15. For the complicated legislative histories summarized here, see Stats.1963, ch. 1808, ss 1 (pp. 3657—3662), 2 (p. 3662); Stats.1963, ch. 1810, ss 1 (pp. 3666 (s 54760), 3667 (s 54765), 3667—3668 (s 54766), 2 (pp. 3668—3669); Stats.1965, ch. 587, ss 9 (p. 1916), 10 (pp. 1919 (s 54790) and 1921 (ss 54798, 54799)), 14 (p. 1924); Stats.1965, ch. 2045, ss 16 (pp. 4776—4777), 20.7 (p. 4779), 21 (pp. 4779—4780), 25 (p. 4781).
16. For purposes of the present controversy, the source here cited was explicit. Having analyzed the 1963 legislation which created LAFCO, the author stated: ‘The existence of the Local Agency Formation Commission and the necessity of obtaining its approval (of an annexation proposal) Will have little effect on the question of inhabited versus uninhabited territory. The Commission is not empowered to make such a determination, nor is this distinction listed (in the predecessors of present section 54796) as one of the factors that the Commission should consider, except perhaps by implication from the fact that the ‘population’ of the territory is listed as one factor. However, The possibility that the proceeding would eventually be set aside by judicial decision, because of the method of drawing the boundaries in an attempt to control the number of persons residing in the area, might well be a significant factor to be considered by the Commission in approving or disapproving an annexation.' (Emphasis added.) This passage has been quoted with approval by at least one Court of Appeal. (Meyers v. Local Agency Formation Com., supra, 34 Cal.App.3d 955 at p. 961, 110 Cal.Rptr. 422 (fn. 5).)
17. Such action, taken on an ‘ad hoc’ and case-by-case basis, has been a common occurrence in the LAFCO experience. (See, e.g., LeGates, Op. cit. supra, at pp. 64—65.)
18. In our view, this prospect explains section 54797. Thus, a proposal whose boundaries delineate territory which is ‘inhabited’ In fact, and subject to annexation under the 1913 Act in consequence, may emerge from LAFCO with its approval but with new boundaries which operate to make the area ‘uninhabited’ In fact and subject to annexation under the 1939 Act (or vice versa); and the Legislature enacted section 54797 to insure that the subsequent proceeding followed the law which controlled the emergent facts. This means that LAFCO may control the facts, in a sense, but not—as appellants in effect contend—that it is empowered to ignore them.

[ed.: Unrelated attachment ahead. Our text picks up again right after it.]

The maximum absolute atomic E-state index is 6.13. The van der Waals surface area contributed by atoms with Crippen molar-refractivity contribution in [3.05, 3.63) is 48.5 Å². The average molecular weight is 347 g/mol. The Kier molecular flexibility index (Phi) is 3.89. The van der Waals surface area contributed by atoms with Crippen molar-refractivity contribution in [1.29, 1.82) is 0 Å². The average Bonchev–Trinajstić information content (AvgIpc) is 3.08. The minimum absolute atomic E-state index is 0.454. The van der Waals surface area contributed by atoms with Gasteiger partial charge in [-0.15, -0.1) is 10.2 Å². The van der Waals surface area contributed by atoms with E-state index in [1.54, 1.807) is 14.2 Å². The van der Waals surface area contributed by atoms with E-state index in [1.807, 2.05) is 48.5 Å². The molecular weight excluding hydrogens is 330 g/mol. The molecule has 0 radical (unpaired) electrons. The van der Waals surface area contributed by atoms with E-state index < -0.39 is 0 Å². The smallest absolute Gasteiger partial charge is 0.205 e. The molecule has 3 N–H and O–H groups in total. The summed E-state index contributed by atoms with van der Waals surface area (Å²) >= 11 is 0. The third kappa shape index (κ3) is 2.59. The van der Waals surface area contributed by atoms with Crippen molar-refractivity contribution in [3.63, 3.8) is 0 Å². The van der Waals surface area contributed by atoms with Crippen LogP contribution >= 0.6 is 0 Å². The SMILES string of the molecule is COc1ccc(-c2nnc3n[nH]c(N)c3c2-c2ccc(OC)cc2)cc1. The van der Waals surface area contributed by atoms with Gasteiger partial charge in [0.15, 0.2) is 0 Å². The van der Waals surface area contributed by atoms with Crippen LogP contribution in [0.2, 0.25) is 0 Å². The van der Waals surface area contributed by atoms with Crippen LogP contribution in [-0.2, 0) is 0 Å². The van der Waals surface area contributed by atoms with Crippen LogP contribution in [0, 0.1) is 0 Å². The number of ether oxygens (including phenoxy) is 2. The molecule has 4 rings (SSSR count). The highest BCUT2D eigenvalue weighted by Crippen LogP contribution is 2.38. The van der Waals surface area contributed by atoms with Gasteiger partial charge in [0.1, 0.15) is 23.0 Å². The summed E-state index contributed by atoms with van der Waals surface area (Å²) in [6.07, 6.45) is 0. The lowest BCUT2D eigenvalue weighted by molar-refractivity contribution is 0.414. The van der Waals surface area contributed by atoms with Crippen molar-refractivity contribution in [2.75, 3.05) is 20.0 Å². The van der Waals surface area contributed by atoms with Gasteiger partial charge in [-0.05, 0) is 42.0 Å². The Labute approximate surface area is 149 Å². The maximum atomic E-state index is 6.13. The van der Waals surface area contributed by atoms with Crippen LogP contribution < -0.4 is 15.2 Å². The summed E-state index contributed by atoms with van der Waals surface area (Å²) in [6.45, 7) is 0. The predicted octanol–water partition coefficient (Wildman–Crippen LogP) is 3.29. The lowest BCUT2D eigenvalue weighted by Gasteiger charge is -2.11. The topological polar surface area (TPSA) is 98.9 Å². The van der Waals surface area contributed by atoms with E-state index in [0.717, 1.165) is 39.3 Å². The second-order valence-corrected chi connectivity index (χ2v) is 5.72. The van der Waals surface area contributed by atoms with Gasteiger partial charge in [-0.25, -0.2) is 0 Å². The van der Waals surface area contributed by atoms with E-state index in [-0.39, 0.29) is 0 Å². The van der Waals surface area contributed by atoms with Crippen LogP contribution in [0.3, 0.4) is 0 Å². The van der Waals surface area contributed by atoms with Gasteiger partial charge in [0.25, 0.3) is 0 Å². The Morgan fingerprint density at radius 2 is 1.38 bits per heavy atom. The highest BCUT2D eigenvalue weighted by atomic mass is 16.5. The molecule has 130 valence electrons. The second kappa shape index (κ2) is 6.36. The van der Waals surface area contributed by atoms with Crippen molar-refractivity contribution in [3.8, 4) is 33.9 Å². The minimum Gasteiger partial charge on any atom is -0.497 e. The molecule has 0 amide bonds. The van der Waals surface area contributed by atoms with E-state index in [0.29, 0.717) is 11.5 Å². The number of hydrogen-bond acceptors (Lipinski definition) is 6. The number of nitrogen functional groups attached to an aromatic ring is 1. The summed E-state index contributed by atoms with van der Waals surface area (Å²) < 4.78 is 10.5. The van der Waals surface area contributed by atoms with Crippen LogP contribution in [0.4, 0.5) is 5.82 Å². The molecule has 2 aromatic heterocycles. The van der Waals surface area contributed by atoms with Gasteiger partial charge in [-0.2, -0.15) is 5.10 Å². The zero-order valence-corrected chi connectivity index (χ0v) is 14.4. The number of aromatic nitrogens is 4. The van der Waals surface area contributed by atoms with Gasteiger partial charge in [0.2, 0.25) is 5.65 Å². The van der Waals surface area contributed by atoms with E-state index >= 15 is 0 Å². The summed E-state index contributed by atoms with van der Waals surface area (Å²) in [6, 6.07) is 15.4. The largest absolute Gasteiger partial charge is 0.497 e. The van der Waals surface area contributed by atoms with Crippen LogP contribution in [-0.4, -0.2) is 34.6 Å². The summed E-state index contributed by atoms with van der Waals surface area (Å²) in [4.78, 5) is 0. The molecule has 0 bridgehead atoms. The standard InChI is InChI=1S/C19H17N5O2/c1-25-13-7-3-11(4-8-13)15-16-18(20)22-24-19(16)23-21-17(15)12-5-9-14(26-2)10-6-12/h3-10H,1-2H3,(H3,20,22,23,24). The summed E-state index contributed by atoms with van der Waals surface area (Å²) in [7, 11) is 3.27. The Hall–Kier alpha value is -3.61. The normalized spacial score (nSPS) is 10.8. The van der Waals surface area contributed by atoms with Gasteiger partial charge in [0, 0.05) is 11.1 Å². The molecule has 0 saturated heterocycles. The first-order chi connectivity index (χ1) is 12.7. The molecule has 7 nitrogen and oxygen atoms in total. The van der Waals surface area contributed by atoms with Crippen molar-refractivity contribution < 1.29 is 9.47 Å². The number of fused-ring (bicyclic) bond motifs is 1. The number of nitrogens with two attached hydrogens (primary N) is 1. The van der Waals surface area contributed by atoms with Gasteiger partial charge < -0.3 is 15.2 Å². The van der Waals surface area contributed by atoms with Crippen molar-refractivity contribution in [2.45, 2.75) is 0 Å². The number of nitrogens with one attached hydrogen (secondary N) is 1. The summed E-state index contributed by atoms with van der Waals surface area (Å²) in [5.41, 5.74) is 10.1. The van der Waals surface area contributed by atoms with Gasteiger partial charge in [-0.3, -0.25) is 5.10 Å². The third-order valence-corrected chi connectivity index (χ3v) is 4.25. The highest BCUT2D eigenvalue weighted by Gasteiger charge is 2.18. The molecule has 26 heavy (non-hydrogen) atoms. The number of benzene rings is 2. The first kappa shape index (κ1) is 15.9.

19. We have seen that in section 54790, subdivision (g) of the Knox-Nisbet Act, the 1965 Legislature expressly authorized LAFCO to ‘waive’ certain ‘restrictions' imposed upon the annexation process by other statutes, two of which (ss 35158 and 35326) then appeared—as they still appear—in the 1913 and 1939 annexation Acts, respectively. (See fn. 13, Ante.) Although the waiver power was thus expressly directed to some specified provisions of both Acts, it was not extended to the point that LAFCO was authorized to ‘waive’ any ‘restrictions' necessarily imposed by the distinction between ‘inhabited’ and ‘uninhabited’ territory as drawn by the two Acts. For present purposes, the omission appears to have been both intentional and significant.
20. Section 35002.1 provides: ‘The territory in an annexation proposal approved by the local agency formation commission Pursuant to Section 54797 shall be deemed a single area for purposes of determining the manner in which annexation proceedings shall be initiated and conducted pursuant to the provisions of this chapter (i.e., of the Knox-Nisbet Act).’ (Emphasis added.)It should be mentioned in passing that both sets of appellants, noting that the bill which produced section 35002.1 was introduced and carried to enactment by Assemblyman Knox, attempt the argument that he—and therefore the bill, and the section—were motivated by the result reached by the trial court in the present case. The argument is utterly unsupported by the record, and the motive claimed would be immaterial in any event. (Friends of Mammoth v. Board of Supervisors, supra, 8 Cal.3d 247 at pp. 257—258, 104 Cal.Rptr. 761, 502 P.2d 1049; Bauman v. Islay Investments, supra, 30 Cal.App.3d 752 at p. 756, 106 Cal.Rptr. 889.)
RATTIGAN, Associate Justice.
CALDECOTT, P.J., and CHRISTIAN, J., concur.